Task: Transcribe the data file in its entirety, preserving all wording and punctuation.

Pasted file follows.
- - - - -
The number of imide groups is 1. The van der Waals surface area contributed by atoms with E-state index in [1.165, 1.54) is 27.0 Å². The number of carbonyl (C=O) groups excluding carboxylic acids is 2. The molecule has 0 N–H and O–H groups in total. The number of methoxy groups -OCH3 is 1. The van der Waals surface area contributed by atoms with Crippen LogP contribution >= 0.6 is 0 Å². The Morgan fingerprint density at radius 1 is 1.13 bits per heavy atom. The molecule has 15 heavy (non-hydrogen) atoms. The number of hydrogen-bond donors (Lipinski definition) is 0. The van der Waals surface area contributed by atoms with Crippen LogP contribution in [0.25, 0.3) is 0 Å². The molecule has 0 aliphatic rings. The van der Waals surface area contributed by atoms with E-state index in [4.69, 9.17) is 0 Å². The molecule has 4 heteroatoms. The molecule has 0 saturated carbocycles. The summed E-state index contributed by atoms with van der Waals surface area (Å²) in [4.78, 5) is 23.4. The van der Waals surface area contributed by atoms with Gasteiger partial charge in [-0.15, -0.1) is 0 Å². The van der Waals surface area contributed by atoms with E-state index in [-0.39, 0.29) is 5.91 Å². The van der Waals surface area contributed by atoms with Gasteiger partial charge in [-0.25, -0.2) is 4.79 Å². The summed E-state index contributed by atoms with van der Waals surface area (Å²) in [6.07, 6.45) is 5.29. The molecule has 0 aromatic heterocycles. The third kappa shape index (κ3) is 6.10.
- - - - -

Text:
The number of imide groups is 1. The van der Waals surface area contributed by atoms with E-state index in [1.165, 1.54) is 27.0 Å². The number of carbonyl (C=O) groups excluding carboxylic acids is 2. The molecule has 0 N–H and O–H groups in total. The number of methoxy groups -OCH3 is 1. The van der Waals surface area contributed by atoms with Crippen LogP contribution >= 0.6 is 0 Å². The Morgan fingerprint density at radius 1 is 1.13 bits per heavy atom. The molecule has 15 heavy (non-hydrogen) atoms. The number of hydrogen-bond donors (Lipinski definition) is 0. The van der Waals surface area contributed by atoms with Crippen LogP contribution in [0.25, 0.3) is 0 Å². The molecule has 0 aliphatic rings. The van der Waals surface area contributed by atoms with E-state index in [4.69, 9.17) is 0 Å². The molecule has 4 heteroatoms. The molecule has 0 saturated carbocycles. The summed E-state index contributed by atoms with van der Waals surface area (Å²) in [4.78, 5) is 23.4. The van der Waals surface area contributed by atoms with Gasteiger partial charge in [-0.15, -0.1) is 0 Å². The van der Waals surface area contributed by atoms with E-state index in [-0.39, 0.29) is 5.91 Å². The van der Waals surface area contributed by atoms with Gasteiger partial charge in [-0.25, -0.2) is 4.79 Å². The summed E-state index contributed by atoms with van der Waals surface area (Å²) in [6.07, 6.45) is 5.29. The molecule has 0 aromatic heterocycles. The third kappa shape index (κ3) is 6.10.